12 June 2010

Oggi in musica

A virtual conversation which touched upon the matter of a composer’s intention reminded a neighbor of a perhaps apocryphal story:

Toscanini conducted Ravel’s Boléro and, unknown to him, Ravel himself was in the audience. After the concert Toscanini is discussing the piece with another person, with Ravel within earshot. Toscanini remarks, “Yes, I conduct the piece somewhat faster, if you follow the metronome mark it is simply insufferable.” Ravel fumes, “That idiot! It is supposed to be insufferable!”
Ravel and I are in apparent agreement that safe-as-milk, as a musical virtue, is overrated.

First thing this morning, I got e-mail from the pianist for the 21 June concert, Eric Mazonson. I had sent him the best-yet draught of the sextet arrangement of Scene vii of White Nights. “When are we doing this?” he queried.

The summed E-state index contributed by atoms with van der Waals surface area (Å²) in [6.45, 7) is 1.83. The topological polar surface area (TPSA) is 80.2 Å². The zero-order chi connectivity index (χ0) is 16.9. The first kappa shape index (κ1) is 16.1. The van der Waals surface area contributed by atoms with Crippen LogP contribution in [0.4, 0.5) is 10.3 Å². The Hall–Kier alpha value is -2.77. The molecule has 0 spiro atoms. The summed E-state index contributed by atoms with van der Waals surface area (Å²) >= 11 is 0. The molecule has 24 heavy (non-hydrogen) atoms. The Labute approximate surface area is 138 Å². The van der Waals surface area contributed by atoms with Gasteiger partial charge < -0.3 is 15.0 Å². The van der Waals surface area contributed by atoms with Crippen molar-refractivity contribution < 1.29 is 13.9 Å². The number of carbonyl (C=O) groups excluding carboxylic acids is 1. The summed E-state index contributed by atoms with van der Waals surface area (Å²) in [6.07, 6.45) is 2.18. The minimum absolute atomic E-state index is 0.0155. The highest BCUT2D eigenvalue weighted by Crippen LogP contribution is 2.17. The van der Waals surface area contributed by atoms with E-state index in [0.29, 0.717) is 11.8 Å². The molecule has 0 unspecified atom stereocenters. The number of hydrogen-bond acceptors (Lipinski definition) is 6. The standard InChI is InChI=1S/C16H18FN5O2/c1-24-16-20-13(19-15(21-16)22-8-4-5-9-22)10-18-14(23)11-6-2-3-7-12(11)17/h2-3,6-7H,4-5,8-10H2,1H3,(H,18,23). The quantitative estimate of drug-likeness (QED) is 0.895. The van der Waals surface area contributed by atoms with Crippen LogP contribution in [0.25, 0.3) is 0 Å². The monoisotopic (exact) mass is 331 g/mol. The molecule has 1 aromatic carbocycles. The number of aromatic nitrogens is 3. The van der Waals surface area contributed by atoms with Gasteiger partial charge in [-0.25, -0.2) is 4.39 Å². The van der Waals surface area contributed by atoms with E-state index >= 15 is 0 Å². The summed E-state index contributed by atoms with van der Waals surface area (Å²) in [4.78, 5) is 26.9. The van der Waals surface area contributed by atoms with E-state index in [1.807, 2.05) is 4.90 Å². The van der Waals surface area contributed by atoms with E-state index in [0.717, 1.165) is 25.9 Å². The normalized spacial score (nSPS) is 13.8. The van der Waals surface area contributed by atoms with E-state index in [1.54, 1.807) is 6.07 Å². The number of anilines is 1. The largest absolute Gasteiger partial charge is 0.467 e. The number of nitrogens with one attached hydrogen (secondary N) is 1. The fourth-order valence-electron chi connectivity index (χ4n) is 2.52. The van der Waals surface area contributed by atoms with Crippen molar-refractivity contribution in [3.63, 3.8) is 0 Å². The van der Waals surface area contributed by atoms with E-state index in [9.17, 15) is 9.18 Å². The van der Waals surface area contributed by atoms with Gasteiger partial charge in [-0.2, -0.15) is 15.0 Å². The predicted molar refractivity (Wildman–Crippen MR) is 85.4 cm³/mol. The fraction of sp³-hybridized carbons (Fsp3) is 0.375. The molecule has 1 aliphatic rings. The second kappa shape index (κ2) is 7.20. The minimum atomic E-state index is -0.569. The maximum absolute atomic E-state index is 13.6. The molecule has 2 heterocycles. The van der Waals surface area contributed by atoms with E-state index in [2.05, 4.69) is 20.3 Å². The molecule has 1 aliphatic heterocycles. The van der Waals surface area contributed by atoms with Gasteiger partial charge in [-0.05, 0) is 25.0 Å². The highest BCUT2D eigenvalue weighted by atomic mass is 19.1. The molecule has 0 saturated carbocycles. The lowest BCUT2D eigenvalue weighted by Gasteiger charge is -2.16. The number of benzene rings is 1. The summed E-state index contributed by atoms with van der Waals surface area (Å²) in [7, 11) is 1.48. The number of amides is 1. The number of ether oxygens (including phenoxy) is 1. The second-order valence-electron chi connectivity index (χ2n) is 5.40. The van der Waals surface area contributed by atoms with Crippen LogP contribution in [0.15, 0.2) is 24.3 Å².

“On the 21st, please,” I replied.

“When are we going to rehearse it?” Immediate practicality to that question. One of the things I like about Eric.

“When we may,” replied The Zen Composer.

Later this morning we rehearsed Mirage and Night of the Weeping Crocodiles with violinist Alexey Shabolin. Good rehearsal, and our next rehearsal we should have everything in fine shape. I suppose Eric must have looked at the sextet, for he agreed that we should have no great difficulty putting it together the day of the concert (which is, after all, the only time all six of us will be in the same place this month).

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